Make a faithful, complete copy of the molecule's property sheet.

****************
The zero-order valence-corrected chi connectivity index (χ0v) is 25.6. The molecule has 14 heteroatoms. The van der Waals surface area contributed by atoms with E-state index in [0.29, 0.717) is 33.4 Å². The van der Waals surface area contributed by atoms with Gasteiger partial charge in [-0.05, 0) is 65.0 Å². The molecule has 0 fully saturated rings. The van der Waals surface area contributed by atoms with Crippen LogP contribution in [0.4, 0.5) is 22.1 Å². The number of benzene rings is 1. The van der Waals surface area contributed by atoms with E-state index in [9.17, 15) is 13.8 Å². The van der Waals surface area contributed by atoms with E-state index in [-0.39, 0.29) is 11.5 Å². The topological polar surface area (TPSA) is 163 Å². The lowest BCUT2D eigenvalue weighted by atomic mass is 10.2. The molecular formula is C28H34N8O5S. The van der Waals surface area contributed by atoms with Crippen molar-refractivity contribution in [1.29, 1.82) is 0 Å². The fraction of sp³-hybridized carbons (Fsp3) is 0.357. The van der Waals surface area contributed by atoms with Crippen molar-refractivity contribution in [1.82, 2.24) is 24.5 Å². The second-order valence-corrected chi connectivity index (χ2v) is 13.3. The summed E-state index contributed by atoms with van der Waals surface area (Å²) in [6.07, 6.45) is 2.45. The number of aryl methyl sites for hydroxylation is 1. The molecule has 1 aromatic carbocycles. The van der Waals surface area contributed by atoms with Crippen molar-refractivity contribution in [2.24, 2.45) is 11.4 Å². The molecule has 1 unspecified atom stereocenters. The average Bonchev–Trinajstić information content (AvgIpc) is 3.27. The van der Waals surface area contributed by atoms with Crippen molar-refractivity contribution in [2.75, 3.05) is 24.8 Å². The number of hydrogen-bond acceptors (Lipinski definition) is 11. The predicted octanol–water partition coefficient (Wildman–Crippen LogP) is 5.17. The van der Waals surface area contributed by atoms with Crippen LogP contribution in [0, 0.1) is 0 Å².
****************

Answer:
The zero-order valence-corrected chi connectivity index (χ0v) is 25.6. The molecule has 14 heteroatoms. The van der Waals surface area contributed by atoms with E-state index in [0.29, 0.717) is 33.4 Å². The van der Waals surface area contributed by atoms with Gasteiger partial charge in [-0.05, 0) is 65.0 Å². The molecule has 0 fully saturated rings. The van der Waals surface area contributed by atoms with Crippen LogP contribution in [0.4, 0.5) is 22.1 Å². The number of benzene rings is 1. The van der Waals surface area contributed by atoms with E-state index in [9.17, 15) is 13.8 Å². The van der Waals surface area contributed by atoms with E-state index in [-0.39, 0.29) is 11.5 Å². The topological polar surface area (TPSA) is 163 Å². The lowest BCUT2D eigenvalue weighted by atomic mass is 10.2. The molecular formula is C28H34N8O5S. The van der Waals surface area contributed by atoms with Crippen molar-refractivity contribution in [1.29, 1.82) is 0 Å². The fraction of sp³-hybridized carbons (Fsp3) is 0.357. The van der Waals surface area contributed by atoms with Crippen molar-refractivity contribution in [1.82, 2.24) is 24.5 Å². The second-order valence-corrected chi connectivity index (χ2v) is 13.3. The summed E-state index contributed by atoms with van der Waals surface area (Å²) in [6.07, 6.45) is 2.45. The number of aryl methyl sites for hydroxylation is 1. The molecule has 1 aromatic carbocycles. The van der Waals surface area contributed by atoms with Crippen molar-refractivity contribution in [2.24, 2.45) is 11.4 Å². The molecule has 1 unspecified atom stereocenters. The average Bonchev–Trinajstić information content (AvgIpc) is 3.27. The van der Waals surface area contributed by atoms with Crippen molar-refractivity contribution in [2.75, 3.05) is 24.8 Å². The number of hydrogen-bond acceptors (Lipinski definition) is 11. The predicted octanol–water partition coefficient (Wildman–Crippen LogP) is 5.17. The van der Waals surface area contributed by atoms with Crippen LogP contribution in [0, 0.1) is 0 Å².